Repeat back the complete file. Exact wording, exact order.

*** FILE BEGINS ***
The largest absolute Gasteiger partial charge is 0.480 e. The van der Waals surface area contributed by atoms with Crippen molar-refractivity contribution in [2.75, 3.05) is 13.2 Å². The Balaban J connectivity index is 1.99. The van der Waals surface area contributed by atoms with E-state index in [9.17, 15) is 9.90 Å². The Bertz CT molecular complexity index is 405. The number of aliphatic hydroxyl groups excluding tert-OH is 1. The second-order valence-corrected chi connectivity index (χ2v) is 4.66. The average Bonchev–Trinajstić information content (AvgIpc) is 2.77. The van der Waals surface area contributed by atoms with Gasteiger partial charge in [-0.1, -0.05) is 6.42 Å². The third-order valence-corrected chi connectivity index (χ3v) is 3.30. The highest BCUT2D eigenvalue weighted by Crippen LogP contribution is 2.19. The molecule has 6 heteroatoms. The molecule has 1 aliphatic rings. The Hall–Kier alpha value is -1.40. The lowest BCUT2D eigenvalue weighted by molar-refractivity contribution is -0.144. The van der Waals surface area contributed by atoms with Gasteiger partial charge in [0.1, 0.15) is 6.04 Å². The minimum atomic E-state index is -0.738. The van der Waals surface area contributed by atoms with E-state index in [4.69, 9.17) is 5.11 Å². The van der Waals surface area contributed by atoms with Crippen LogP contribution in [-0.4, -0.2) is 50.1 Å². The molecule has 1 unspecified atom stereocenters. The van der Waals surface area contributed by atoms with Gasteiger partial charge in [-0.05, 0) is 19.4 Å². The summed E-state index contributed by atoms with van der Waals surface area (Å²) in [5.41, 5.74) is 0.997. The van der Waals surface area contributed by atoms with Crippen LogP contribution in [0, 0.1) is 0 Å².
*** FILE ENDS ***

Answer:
The largest absolute Gasteiger partial charge is 0.480 e. The van der Waals surface area contributed by atoms with Crippen molar-refractivity contribution in [2.75, 3.05) is 13.2 Å². The Balaban J connectivity index is 1.99. The van der Waals surface area contributed by atoms with E-state index in [9.17, 15) is 9.90 Å². The Bertz CT molecular complexity index is 405. The number of aliphatic hydroxyl groups excluding tert-OH is 1. The second-order valence-corrected chi connectivity index (χ2v) is 4.66. The average Bonchev–Trinajstić information content (AvgIpc) is 2.77. The van der Waals surface area contributed by atoms with Gasteiger partial charge in [-0.1, -0.05) is 6.42 Å². The third-order valence-corrected chi connectivity index (χ3v) is 3.30. The highest BCUT2D eigenvalue weighted by Crippen LogP contribution is 2.19. The molecule has 6 heteroatoms. The molecule has 1 aliphatic rings. The Hall–Kier alpha value is -1.40. The lowest BCUT2D eigenvalue weighted by molar-refractivity contribution is -0.144. The van der Waals surface area contributed by atoms with Gasteiger partial charge in [0.1, 0.15) is 6.04 Å². The minimum atomic E-state index is -0.738. The van der Waals surface area contributed by atoms with E-state index in [4.69, 9.17) is 5.11 Å². The van der Waals surface area contributed by atoms with Crippen LogP contribution in [-0.4, -0.2) is 50.1 Å². The molecule has 1 unspecified atom stereocenters. The van der Waals surface area contributed by atoms with Gasteiger partial charge in [-0.05, 0) is 19.4 Å². The summed E-state index contributed by atoms with van der Waals surface area (Å²) in [5.41, 5.74) is 0.997. The van der Waals surface area contributed by atoms with Crippen LogP contribution in [0, 0.1) is 0 Å².